by Trent Gilliss, senior editor
The photo above was taken and submitted by John Pusey with only the words you see above: “last visit.” The two men seen so relaxed and familiar with one another and I wanted to know more. In reply, John wrote:
“This is a photo of my father and my son shortly before my father passed away. Even with Alzheimer’s, he retained his love of music until his death at 83. He was the first in the family to realize that my son is a truly talented musician.”
Once an academic and youth development advisor, John is now retired and lives in Bonny Doon, California. In honor of his father’s love of music, he currently does volunteer work for a non-profit organization that provides era-appropriate music to seniors living in convalescent hospitals.
Wisdom on Alzheimer’s Disease Gained from Nuns
by Susan Leem, associate producer
Dr. Karen Santa Cruz of the University of Minnesota examines one of the 670 brains in the Nun’s Study, looking for signs of dementia. The brain pictured here is more than 75 years old and still looks healthy says Dr. Santa Cruz. (photo: Lorna Benson/MPR News)
Looking for a research project, David Snowdon became interested in the convent after a graduate student, a former nun, told the young epidemiologist about a retired community of nuns living out their days in Mankato, Minnesota. These women turned out to be ideal for research into aging because of their similarities in lifestyle. Snowdon didn’t know exactly what he was going to find among these nuns, but struck gold when finding their personal records in an old olive green file cabinet. The biographical essays they wrote as young women in their early 20s held clues to the way they aged over 50 years later.
“My father, Mr. L.M. Hallacher, was born in the city of Ross, County Cork, Ireland, and is now a sheet-metal worker in Eau Claire.”
On the other hand, a high-scoring essay looks more complex:
“My father is an all-around man of trades, but his principal occupation is carpentry, which trade he had already begun before his marriage with my mother.”
These high-scoring writers avoided dementia in their later years and performed better on other cognitive tests. Later, Dr. Snowdon pursuaded the nuns to donate their brains to science. Among the participating nuns who died, none of the high-density ideas nuns’ brains showed evidence of Alzheimer’s disease, while it was physically present in all of those with low idea density.
Researchers at the University of Minnesota now carry this research forward, trying to figure out why some of the nuns’ brains look diseased post-mortem, but before death, these women managed to live out their final days without dementia.
Another researcher in Canada has recently discovered that bilingual speakers can also stave off Alzheimer’s by a few years more than monolingual speakers.
Could there be a protective quality to maintaining your linguistic skills? Or is it that these nuns have always had a bit extra reserve of cognitive ability to weather the ravages of aging? Thankfully, this research provides more insights into questions like these as this massive longitudinal study involving over 600 nuns continues.
“My Life, My Death, My Choice”
by Andy Dayton, associate web producer
In December 2007, British fantasy writer Sir Terry Pratchett publicly announced that he had been diagnosed with Alzheimer’s disease. Primarily known for his best-selling Discworld series of fantasy novels, he has now become a vocal advocate for the right to “early death.”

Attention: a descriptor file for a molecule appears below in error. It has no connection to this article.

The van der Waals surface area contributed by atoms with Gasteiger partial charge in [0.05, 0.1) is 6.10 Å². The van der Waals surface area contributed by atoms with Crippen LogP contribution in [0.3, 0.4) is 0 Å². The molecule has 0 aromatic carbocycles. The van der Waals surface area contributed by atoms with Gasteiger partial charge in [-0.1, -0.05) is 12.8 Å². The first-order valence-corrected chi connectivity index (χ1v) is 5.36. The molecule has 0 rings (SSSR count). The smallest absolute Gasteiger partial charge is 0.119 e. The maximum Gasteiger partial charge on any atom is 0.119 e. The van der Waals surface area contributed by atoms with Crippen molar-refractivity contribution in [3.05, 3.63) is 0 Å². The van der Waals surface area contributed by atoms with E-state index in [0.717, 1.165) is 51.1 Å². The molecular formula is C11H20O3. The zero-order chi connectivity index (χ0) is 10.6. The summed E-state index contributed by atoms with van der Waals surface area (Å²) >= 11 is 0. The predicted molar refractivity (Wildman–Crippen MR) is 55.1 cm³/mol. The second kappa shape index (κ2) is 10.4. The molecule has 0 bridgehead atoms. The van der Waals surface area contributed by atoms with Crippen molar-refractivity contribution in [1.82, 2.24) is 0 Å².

The video above is from Pratchett’s speech, “Shaking Hands with Death,” for the BBC’s annual Richard Dimbleby Lecture. Early on in the speech — delivered by actor Tony Robinson due to Pratchett’s condition — he tells the story of his father’s death from pancreatic cancer:
“On the day he was diagnosed my father told me, ‘If you ever see me in a hospital bed, full of tubes and pipes and no good to anybody, tell them to switch me off.’ In fact, it took something under a fortnight in the hospice for him to die as a kind of collateral damage in the war between his cancer and the morphine. And in that time he stopped being him and started becoming a corpse, albeit one that moved ever so slightly from time to time.”
In the clip above, Pratchett addresses what he calls “the God argument” and identifies himself as a humanist who “would rather believe that we were a rising ape, not a falling angel.” He finishes with this thought:
“It’s that much-heralded thing called the quality of life that’s important. How you live your life, what you get out of it, what you put into it, and what you leave behind after it. We should aim for a good and rich life well-lived. And at the end of it, in the comfort of our own home, in the company of those who love us, have a death worth dying for.”
How I Am Preparing to Get Alzheimer’s Disease
by Alanna Shaikh, guest contributor
My father has Alzheimer’s disease. I am losing him in inches and pieces. It hurts. He is my hero and my mentor, and now I help him remember how to put on his clothes every morning.
My father has Alzheimer’s disease. There is a powerful genetic component to the disease, and I share a lot of my father’s risk factors, including bad triglycerides, a viral infection, and elevated cholesterol unaffected by diet. The odds are frighteningly high that I will someday get Alzheimer’s too. In 25 or 30 years, when it comes for me, maybe there will be a cure — but I can’t count on that.
My dad taught me how to learn from everything I see, no matter how hard it was. He was a professor of Human Anatomy and Physiology, and told me once that he was present when his mother died. He held her hand and told her how much he loved her. As she died, he catalogued her body’s shutdown, comparing it to what he’d read — because he was a scientist.
And so, now, I am learning from my father. It’s what he taught me to do. And what he’s teaching me now — his last lesson for me — is what it means to live with Alzheimer’s, and by extension, what I can do to get ready.